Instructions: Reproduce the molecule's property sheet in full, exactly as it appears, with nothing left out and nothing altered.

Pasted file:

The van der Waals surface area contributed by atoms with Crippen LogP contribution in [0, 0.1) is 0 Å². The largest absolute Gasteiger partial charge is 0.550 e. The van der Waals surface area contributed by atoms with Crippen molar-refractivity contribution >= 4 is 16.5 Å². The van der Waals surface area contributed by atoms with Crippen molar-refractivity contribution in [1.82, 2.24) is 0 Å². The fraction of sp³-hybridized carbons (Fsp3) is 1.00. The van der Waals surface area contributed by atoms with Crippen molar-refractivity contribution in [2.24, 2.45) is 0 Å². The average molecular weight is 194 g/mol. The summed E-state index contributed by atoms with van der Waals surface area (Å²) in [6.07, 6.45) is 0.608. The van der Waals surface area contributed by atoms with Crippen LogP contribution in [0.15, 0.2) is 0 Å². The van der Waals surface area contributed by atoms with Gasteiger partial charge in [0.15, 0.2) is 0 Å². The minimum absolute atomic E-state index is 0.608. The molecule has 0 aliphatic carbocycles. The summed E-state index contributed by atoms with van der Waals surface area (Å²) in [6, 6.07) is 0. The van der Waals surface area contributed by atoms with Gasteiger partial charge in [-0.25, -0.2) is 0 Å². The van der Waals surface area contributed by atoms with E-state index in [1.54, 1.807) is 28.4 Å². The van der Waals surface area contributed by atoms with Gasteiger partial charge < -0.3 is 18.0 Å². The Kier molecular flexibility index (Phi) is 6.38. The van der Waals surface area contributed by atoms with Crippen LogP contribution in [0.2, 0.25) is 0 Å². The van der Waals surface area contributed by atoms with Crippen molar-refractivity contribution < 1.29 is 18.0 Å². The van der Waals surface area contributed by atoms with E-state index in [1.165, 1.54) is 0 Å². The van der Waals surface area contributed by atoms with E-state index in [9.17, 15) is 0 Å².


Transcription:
The van der Waals surface area contributed by atoms with Crippen LogP contribution in [0, 0.1) is 0 Å². The largest absolute Gasteiger partial charge is 0.550 e. The van der Waals surface area contributed by atoms with Crippen molar-refractivity contribution >= 4 is 16.5 Å². The van der Waals surface area contributed by atoms with Crippen molar-refractivity contribution in [1.82, 2.24) is 0 Å². The fraction of sp³-hybridized carbons (Fsp3) is 1.00. The van der Waals surface area contributed by atoms with Crippen molar-refractivity contribution in [2.24, 2.45) is 0 Å². The average molecular weight is 194 g/mol. The summed E-state index contributed by atoms with van der Waals surface area (Å²) in [6.07, 6.45) is 0.608. The van der Waals surface area contributed by atoms with Crippen LogP contribution in [0.15, 0.2) is 0 Å². The van der Waals surface area contributed by atoms with Gasteiger partial charge in [0.15, 0.2) is 0 Å². The minimum absolute atomic E-state index is 0.608. The molecule has 0 aliphatic carbocycles. The summed E-state index contributed by atoms with van der Waals surface area (Å²) in [6, 6.07) is 0. The van der Waals surface area contributed by atoms with Gasteiger partial charge in [-0.25, -0.2) is 0 Å². The van der Waals surface area contributed by atoms with E-state index in [1.54, 1.807) is 28.4 Å². The van der Waals surface area contributed by atoms with Gasteiger partial charge < -0.3 is 18.0 Å². The Kier molecular flexibility index (Phi) is 6.38. The van der Waals surface area contributed by atoms with Crippen LogP contribution in [0.2, 0.25) is 0 Å². The van der Waals surface area contributed by atoms with Crippen molar-refractivity contribution < 1.29 is 18.0 Å². The van der Waals surface area contributed by atoms with E-state index in [1.165, 1.54) is 0 Å². The van der Waals surface area contributed by atoms with E-state index in [9.17, 15) is 0 Å².